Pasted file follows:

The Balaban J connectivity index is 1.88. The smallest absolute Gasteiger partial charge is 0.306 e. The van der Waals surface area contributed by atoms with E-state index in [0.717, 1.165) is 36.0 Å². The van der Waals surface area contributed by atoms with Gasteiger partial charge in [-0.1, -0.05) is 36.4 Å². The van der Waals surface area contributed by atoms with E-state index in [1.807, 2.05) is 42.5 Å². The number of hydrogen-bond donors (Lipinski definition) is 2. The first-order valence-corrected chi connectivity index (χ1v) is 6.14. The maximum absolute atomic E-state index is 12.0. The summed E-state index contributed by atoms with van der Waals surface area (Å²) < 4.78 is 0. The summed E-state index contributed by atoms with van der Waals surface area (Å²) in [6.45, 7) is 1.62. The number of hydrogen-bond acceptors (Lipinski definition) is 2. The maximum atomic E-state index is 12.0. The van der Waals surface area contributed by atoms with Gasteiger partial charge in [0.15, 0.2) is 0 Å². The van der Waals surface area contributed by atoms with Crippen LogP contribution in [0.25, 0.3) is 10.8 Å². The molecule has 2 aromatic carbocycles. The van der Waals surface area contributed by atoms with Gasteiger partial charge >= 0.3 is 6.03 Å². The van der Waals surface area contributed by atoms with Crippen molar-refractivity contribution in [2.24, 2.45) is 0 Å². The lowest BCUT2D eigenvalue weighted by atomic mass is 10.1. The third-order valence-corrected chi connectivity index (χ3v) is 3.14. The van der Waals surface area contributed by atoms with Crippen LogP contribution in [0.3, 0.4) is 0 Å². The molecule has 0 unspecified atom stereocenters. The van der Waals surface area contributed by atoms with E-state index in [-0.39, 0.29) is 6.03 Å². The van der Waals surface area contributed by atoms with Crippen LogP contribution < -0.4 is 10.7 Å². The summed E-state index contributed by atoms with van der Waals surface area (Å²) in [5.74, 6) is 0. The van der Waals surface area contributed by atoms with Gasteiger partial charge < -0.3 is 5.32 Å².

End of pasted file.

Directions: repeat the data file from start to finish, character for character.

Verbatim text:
The Balaban J connectivity index is 1.88. The smallest absolute Gasteiger partial charge is 0.306 e. The van der Waals surface area contributed by atoms with E-state index in [0.717, 1.165) is 36.0 Å². The van der Waals surface area contributed by atoms with Gasteiger partial charge in [-0.1, -0.05) is 36.4 Å². The van der Waals surface area contributed by atoms with E-state index in [1.807, 2.05) is 42.5 Å². The number of hydrogen-bond donors (Lipinski definition) is 2. The first-order valence-corrected chi connectivity index (χ1v) is 6.14. The maximum absolute atomic E-state index is 12.0. The summed E-state index contributed by atoms with van der Waals surface area (Å²) < 4.78 is 0. The summed E-state index contributed by atoms with van der Waals surface area (Å²) in [6.45, 7) is 1.62. The number of hydrogen-bond acceptors (Lipinski definition) is 2. The maximum atomic E-state index is 12.0. The van der Waals surface area contributed by atoms with Gasteiger partial charge in [0.15, 0.2) is 0 Å². The van der Waals surface area contributed by atoms with Crippen LogP contribution in [0.25, 0.3) is 10.8 Å². The molecule has 2 aromatic carbocycles. The van der Waals surface area contributed by atoms with Gasteiger partial charge >= 0.3 is 6.03 Å². The van der Waals surface area contributed by atoms with Crippen molar-refractivity contribution in [2.24, 2.45) is 0 Å². The lowest BCUT2D eigenvalue weighted by atomic mass is 10.1. The third-order valence-corrected chi connectivity index (χ3v) is 3.14. The van der Waals surface area contributed by atoms with Crippen LogP contribution in [0.3, 0.4) is 0 Å². The molecule has 0 unspecified atom stereocenters. The van der Waals surface area contributed by atoms with E-state index in [-0.39, 0.29) is 6.03 Å². The van der Waals surface area contributed by atoms with Crippen LogP contribution < -0.4 is 10.7 Å². The summed E-state index contributed by atoms with van der Waals surface area (Å²) in [5.74, 6) is 0. The van der Waals surface area contributed by atoms with Gasteiger partial charge < -0.3 is 5.32 Å².